New paper in preparation within the IPH: ‘Forfeiting the paradigm of victimhood’
FORFEITING THE PARADIGM OF VICTIMHOOD
Numerous principled, mainly ethical, controversies mar modern psychiatry and psychotherapy. Most concern the actual understanding and use of psychiatric and psychotherapeutic knowledge, primarily in the form of trying to endow it with psudo-‘scientificity’ and impose it on other individuals and the society as a whole in the form of obligation, social norm, or ideological doctrine. However, other ethical controversies of the helping professions involve the actual substantive assumptions which have become so deeply entrenched in psychotherapeutic and psychiatric practice that they are now matters of informal political correctness. One of them is the uncritical predication of victimhood as a paradigm.
One of the problems with victimhood in psychotherapy is that it is almost entirely an ideological assumption: people can be victimised by other people, by circumstances, and by broader life events, however this does not make them victims in terms of their identity. The paradigm of victimhood of women (by men, uncritically, who are ‘generally’ violent, unforgiving, abusive, etc.), of one life partner (by the other partner, or by any other person associated with the life partnership), or political leaders (who ‘sacrifice’ themselves for their grassroots supporters, for their nation, for their collective, all along profiting majorly from the sacrifice) is so useful that it has become a stock part of modern psychotherapy. Even legal texts depict individual persons as ‘victims’ (e.g. ‘a victim of domestic violence’, in cases where no actual violence has been established, but the person is still continually legally referred to as ‘the victim’).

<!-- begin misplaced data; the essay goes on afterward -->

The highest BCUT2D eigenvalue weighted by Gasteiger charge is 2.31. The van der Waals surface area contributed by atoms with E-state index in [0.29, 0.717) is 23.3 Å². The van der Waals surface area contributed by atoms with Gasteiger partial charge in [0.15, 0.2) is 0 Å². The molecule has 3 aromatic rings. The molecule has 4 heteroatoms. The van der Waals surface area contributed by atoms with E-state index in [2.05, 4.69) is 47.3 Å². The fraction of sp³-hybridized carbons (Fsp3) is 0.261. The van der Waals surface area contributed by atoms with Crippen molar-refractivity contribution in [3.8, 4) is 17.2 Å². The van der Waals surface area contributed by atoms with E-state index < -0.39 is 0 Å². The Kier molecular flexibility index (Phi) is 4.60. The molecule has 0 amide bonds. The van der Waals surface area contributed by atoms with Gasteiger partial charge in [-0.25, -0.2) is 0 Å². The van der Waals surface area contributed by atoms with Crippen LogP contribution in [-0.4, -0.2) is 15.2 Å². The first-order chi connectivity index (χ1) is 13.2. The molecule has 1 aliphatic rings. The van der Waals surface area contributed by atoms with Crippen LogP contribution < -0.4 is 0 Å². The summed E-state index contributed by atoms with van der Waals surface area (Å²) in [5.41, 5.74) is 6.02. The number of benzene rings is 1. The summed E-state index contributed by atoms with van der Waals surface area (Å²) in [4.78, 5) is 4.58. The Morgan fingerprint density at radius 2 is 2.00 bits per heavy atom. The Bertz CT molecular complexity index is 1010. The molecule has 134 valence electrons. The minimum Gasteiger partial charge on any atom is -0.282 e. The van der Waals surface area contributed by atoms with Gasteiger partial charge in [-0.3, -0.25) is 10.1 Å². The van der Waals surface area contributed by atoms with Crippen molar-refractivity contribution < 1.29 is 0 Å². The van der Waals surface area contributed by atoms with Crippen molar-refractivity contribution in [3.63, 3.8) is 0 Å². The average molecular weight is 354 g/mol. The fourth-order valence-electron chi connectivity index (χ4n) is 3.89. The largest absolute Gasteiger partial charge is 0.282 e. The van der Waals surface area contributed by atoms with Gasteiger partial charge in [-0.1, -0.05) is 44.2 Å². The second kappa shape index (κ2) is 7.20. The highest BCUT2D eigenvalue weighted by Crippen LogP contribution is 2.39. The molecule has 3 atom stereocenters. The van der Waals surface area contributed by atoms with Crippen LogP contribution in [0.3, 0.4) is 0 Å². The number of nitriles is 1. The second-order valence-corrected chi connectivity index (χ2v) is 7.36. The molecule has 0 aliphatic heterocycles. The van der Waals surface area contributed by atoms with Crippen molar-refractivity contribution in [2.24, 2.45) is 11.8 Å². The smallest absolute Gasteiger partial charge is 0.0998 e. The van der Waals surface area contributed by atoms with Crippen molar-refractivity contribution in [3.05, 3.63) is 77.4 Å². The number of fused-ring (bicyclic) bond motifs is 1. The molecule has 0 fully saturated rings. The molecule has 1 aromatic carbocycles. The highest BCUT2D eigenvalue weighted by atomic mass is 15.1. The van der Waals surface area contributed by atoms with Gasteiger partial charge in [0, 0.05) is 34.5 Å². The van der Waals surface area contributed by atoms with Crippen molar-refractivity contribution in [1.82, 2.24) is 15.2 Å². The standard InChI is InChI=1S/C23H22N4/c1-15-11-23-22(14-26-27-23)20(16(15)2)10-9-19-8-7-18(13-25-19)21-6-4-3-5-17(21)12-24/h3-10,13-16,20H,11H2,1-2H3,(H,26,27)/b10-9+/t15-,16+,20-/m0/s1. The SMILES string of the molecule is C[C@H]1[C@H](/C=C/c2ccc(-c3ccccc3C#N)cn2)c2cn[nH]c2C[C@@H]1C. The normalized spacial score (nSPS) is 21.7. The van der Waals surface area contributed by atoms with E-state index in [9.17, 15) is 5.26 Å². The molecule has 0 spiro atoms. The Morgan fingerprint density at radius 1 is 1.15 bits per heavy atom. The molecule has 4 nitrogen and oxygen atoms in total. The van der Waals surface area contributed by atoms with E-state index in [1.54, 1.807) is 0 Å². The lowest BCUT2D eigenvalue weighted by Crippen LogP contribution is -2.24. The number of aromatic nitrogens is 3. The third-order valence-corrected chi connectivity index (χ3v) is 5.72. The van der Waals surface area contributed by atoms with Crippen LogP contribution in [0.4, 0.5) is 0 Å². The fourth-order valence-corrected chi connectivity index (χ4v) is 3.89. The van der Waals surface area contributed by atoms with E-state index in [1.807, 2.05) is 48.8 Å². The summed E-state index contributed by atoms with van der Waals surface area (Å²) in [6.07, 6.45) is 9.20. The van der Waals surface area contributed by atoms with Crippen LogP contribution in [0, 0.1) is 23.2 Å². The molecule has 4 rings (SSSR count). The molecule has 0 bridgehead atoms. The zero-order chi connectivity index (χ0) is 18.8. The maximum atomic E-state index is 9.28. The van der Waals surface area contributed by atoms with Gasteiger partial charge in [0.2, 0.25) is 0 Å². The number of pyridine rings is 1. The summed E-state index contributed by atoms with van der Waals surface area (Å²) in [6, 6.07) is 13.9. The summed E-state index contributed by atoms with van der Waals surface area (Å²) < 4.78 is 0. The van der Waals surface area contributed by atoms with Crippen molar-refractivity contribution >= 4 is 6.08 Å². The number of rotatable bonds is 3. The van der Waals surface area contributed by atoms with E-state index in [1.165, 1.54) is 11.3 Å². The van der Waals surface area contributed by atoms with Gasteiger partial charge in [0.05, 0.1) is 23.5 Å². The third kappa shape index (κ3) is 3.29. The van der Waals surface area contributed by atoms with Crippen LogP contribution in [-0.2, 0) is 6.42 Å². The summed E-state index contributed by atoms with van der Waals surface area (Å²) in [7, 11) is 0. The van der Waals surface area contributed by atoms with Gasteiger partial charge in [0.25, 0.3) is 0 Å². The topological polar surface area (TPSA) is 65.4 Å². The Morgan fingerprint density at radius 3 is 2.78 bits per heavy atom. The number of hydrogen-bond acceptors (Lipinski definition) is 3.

One of the challenges in the process of forfeiting the paradigm of victimhood is a clarification of the relationship between victimhood and trauma. While trauma is a very real source of dysfunctionality and pathology, but also of personal growth and integrity, victimhood. like fear, is almost singularly the source of misdirected therapy and the resulting loss of life time, self-confidence and a sense of identity in so many clients of psychotherapy and patients of psychiatry.
In this paper we discuss three specific tenets of the problem of victimhood:
1. The ideological issue of cultural reception of victimhood as it spills over into psychiatry and psychotherapy,
2. The related concepts of trauma and care, and
3. The concept of fear as one of the greatest problems of our culture, even civilisation, and the role of victimhood in cultivating fear in its various roles.